“Today the revolutionary project stands accused before the tribunal of history – accused of having failed, of having engendered a new alienation. This amounts to recognizing that the ruling society has proved capable of defending itself, on all levels of reality, much better than revolutionaries expected. Not that it has become more tolerable. Revolution has to be reinvented, that’s all.” Internationale Situationniste #6 (August 1991)

    2. ZygmuntFraud

      In reality, today’s Alternate History installment brought me to a whole new Constellation …

      In that Constellation, the President’s native language is Thai, and he’s a fan of the French “OuLiPo” movement (small, outlandish movement) in French “litterature”. OuLiPo is some sort of acronym for: “L’Ouvroir de littérature potentielle”; they take word-play to a whole new level:

      1. Peasant Pinguin Society

        Yes, ZygmuntFraud, some of Oulipo’s methods were employed in this story.

        But it’s not as crazy as it sounds: on the one hand, here we are in 2012 and the “Timisoara Syndrome” is alive and well in places like Libya, Syria, with the Western media still using fake massacre stories to promote their agenda.

        Plus it seems like there was a co-ordinated effort on the parts of Taibbi, Kevin Baker, Rebecca Solnit and others to dupe their readers into buying the same old lesser-evil, vote for Obama argument. The same argument these same writers seemed to discredit in the past. Once the election is over, they’ll probably go back to their old style of writing in order to win back any readers they might have alienated, at least until the next election, and so forth…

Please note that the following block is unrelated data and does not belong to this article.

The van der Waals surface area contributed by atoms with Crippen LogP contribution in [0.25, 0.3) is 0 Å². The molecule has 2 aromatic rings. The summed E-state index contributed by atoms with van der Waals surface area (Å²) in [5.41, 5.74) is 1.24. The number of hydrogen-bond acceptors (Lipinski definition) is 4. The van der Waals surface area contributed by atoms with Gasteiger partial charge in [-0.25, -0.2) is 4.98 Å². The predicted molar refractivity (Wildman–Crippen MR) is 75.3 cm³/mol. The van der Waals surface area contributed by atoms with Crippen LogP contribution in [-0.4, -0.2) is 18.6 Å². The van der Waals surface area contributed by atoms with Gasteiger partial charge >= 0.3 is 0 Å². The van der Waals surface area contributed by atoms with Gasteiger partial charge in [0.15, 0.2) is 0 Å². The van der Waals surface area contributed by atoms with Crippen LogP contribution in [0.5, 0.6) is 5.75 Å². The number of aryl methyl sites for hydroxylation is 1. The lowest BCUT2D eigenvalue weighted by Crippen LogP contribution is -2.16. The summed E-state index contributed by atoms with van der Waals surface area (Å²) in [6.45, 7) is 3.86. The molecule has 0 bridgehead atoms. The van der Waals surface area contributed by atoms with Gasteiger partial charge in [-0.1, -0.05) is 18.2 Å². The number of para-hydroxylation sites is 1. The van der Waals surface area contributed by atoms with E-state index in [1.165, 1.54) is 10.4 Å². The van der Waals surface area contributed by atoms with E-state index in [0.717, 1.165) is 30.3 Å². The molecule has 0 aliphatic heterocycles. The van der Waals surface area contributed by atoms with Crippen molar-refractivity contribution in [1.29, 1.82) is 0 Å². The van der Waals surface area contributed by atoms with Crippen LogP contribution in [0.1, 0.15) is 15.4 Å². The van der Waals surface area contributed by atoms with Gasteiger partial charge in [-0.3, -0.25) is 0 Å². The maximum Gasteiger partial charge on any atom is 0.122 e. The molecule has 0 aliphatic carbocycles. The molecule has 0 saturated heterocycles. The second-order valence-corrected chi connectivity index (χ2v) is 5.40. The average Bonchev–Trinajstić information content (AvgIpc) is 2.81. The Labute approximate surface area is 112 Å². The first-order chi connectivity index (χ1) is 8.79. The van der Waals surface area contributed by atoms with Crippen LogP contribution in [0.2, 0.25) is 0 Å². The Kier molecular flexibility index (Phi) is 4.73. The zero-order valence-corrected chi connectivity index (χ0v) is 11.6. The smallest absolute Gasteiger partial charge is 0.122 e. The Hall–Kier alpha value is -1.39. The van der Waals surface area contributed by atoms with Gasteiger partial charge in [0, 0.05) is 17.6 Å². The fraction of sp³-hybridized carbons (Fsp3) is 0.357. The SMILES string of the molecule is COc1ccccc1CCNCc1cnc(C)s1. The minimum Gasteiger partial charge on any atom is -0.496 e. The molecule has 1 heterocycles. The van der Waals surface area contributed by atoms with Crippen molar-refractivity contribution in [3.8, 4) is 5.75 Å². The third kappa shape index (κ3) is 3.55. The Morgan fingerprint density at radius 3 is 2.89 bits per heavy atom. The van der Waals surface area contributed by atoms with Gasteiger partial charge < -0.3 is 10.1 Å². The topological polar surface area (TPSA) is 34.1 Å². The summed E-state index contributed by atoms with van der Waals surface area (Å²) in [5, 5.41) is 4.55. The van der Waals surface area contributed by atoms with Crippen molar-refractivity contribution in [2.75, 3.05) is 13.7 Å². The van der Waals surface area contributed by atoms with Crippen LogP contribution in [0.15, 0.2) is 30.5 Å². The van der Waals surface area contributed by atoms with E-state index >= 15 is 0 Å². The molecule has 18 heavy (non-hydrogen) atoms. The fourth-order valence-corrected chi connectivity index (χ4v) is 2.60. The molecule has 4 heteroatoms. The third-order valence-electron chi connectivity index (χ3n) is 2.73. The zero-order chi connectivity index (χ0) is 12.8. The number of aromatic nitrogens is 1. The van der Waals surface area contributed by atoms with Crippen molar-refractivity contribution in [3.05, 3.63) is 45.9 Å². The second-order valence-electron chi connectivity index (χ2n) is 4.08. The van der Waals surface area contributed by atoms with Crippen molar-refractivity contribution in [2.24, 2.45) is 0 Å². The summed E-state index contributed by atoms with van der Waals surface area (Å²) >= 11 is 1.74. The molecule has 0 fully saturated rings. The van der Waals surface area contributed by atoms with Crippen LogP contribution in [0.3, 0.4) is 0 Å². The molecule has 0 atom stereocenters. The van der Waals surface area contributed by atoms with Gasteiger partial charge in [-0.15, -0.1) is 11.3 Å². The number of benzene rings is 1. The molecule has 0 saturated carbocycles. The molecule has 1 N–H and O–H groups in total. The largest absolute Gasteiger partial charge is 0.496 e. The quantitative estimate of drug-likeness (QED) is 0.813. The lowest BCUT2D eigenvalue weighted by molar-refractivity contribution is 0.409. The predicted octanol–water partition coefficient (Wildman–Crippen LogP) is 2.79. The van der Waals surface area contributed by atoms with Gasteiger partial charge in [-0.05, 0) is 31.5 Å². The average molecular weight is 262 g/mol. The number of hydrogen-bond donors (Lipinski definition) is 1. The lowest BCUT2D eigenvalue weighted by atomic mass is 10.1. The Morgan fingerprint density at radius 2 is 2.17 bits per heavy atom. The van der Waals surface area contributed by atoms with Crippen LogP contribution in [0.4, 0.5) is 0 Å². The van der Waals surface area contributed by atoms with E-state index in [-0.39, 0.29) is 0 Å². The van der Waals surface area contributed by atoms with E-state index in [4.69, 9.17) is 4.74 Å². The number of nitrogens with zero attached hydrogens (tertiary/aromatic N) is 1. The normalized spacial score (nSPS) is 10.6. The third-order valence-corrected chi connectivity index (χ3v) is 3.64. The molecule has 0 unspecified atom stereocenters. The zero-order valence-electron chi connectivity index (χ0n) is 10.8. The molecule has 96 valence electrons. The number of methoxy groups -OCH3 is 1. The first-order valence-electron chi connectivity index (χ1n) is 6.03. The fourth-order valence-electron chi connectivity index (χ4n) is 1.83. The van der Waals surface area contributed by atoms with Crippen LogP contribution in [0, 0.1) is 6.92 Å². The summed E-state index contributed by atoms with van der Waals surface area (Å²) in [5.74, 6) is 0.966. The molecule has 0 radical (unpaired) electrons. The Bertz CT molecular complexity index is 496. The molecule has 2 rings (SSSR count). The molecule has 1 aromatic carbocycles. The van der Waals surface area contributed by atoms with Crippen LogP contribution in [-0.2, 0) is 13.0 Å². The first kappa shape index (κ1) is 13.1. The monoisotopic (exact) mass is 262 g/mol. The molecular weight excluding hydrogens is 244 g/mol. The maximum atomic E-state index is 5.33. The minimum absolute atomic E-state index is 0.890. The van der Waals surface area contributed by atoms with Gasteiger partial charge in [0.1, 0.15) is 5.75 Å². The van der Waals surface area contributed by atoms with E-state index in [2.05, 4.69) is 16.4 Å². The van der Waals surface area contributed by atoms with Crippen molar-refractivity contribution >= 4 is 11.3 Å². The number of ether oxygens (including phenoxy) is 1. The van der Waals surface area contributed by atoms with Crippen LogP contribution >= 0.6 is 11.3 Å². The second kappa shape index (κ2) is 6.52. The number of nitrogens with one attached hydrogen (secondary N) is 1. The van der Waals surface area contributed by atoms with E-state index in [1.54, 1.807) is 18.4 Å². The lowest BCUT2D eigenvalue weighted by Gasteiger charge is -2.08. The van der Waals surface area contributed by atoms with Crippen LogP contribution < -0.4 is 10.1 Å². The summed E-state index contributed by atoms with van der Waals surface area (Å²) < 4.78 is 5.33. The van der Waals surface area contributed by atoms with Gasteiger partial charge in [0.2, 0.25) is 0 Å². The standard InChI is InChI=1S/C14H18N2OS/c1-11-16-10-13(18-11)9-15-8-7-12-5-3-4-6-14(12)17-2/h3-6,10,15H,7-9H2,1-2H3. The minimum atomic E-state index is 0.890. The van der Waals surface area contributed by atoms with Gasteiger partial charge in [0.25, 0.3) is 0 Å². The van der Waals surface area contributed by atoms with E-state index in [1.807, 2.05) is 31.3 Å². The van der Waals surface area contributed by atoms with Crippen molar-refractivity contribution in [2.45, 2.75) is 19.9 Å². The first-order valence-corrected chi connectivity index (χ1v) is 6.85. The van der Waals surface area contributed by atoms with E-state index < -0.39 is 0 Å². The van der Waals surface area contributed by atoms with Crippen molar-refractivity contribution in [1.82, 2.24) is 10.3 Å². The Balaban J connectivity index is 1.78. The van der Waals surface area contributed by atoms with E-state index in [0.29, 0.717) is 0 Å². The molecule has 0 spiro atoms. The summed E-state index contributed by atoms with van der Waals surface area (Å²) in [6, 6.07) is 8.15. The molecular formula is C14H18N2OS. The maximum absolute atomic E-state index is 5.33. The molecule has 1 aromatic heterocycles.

In short, reality is stranger than fiction, even the strangest fiction.

        “In Bucharest later that day, Ceausescu condemned the commanders and demanded that demonstrators be mowed down a la Tiananmen Square. At nightfall, troops opened fire on the crowds. The army massacre continued into the night. Reports at the time estimated that between 4,000 and 10,000 had murdered which drew much sympathy and support for the demonstrators.

        Later official counts show that 97 people were killed.”

        1. Peasant Pinguin Society

          Thanks, that’s one link to the fake Timisoara massacre I hadn’t seen yet.

          I especially liked this line:

          “Il faut apprendre à se méfier de la télévision et des images qui nous sont présentées. »

          1. Ms G

            “Il faut apprendre à se méfier de la télévision et des images qui nous sont présentées. » (Le Monde Diplo, 1990)

            Et oui. C’est tellement simple. Et pourtant . . .

    3. Susan the other

      Bookstaber. Looks like Borges was a pinguid soul. I think I tried to read him a couple of times, but he wasn’t nearly as amusing as you PPS. And not to forget my favorite philosopher Chuang Tze (of whom I know nothing but this quote): “I dreamed I was a butterfly flitting around in the sky; then I awoke. Now I wonder: Am I a man who dreamed of being a butterfly or am I a butterfly dreaming I am a man?” Ancient wisdom c. 400 bce. I think the world has always been virtual.

      1. Peasant Pinguin Society

        Thanks, Susan!

        Even as I pressed the submit button on the post above, I wondered if this is really the most appropriate venue for these stories…